I’ll be honest. I have no idea what Kim Kardashian does. I wouldn’t even know who she is if it weren’t for jokes on Pardon The Interruption (an ESPN sports show) about some sex tape a few years back. But apparently, she joined FriendFeed the other day. And then she immediately added 35,000 users as friends.
Now, she did this thanks to FriendFeed’s new one-click Twitter login functionality. This allows you to sign up for FriendFeed using your Twitter name and transfer your information over via OAuth to FriendFeed, as well as automatically friend anyone you are following on Twitter. It’s a smart move by FriendFeed, as it ports your social graph over from a more popular service. But this simplicity and close tie into Twitter raises a couple concerns.
First, Twitter, a service with which FriendFeed is often compared, hit its watershed moment recently during the Ashton Kutcher/CNN race to a million followers. Now that it’s mainstream and celebrities are starting to see the benefits of using these types of services to promote themselves, are they already staking out other less mature services to become the “Ashton” of those services and bring them to the mainstream?
Second, FriendFeed co-founder Paul Buchheit isn’t even sure if the Kardashian account really was created by her (or her people). It’s possible that squatters are going to start staking out on popular names in the hope that the service will grow in popularity and gain some of these real celebrities. Or worse, that people are going to start signing up for the service pretending to be celebrities on there.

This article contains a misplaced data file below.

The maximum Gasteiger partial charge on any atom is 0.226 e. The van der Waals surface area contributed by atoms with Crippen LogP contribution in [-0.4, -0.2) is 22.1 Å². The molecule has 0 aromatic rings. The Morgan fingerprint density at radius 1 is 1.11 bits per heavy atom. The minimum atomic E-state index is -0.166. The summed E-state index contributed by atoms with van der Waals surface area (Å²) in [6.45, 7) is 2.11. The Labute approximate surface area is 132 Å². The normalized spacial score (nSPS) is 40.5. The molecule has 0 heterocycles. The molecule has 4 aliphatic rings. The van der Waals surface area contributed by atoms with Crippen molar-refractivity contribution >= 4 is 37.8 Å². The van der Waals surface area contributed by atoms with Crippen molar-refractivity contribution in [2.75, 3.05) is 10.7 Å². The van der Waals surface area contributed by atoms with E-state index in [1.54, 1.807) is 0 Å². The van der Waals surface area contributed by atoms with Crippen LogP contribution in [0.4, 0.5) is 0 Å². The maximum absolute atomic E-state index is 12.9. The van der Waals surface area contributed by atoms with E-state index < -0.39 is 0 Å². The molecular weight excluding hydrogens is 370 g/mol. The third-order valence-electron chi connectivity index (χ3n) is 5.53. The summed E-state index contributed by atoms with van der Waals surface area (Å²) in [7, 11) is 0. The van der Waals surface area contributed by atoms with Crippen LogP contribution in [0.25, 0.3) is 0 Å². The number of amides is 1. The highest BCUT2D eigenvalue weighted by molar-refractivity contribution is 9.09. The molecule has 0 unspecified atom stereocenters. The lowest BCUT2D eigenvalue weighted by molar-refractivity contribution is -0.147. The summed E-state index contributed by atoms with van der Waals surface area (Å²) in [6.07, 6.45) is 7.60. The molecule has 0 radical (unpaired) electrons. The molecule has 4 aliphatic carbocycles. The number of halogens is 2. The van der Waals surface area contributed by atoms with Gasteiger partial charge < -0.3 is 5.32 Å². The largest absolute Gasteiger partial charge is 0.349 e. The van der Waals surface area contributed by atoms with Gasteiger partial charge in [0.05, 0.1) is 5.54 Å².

Either way, it’s just going to lead to a bunch of noise. And some users are already getting upset about it.
But there’s hope: Of the 35,000 people that Kardashian friended, only around 350 people subscribed to her. FriendFeed users, a much smaller base than Twitter, seem to be more savvy. When they see that Kardashian is only porting in her Twitter updates to FriendFeed, they’re probably not going to start following her back, as she adds nothing to the service, which prides itself in conversations about entries.
Everyone is already on the hunt for the “next Twitter.” Kim Kardashian (or someone pretending to be her), apparently thinks it’s going to be FriendFeed. And FriendFeed users don’t seem to care. Can one of these services go mainstream without celebrities?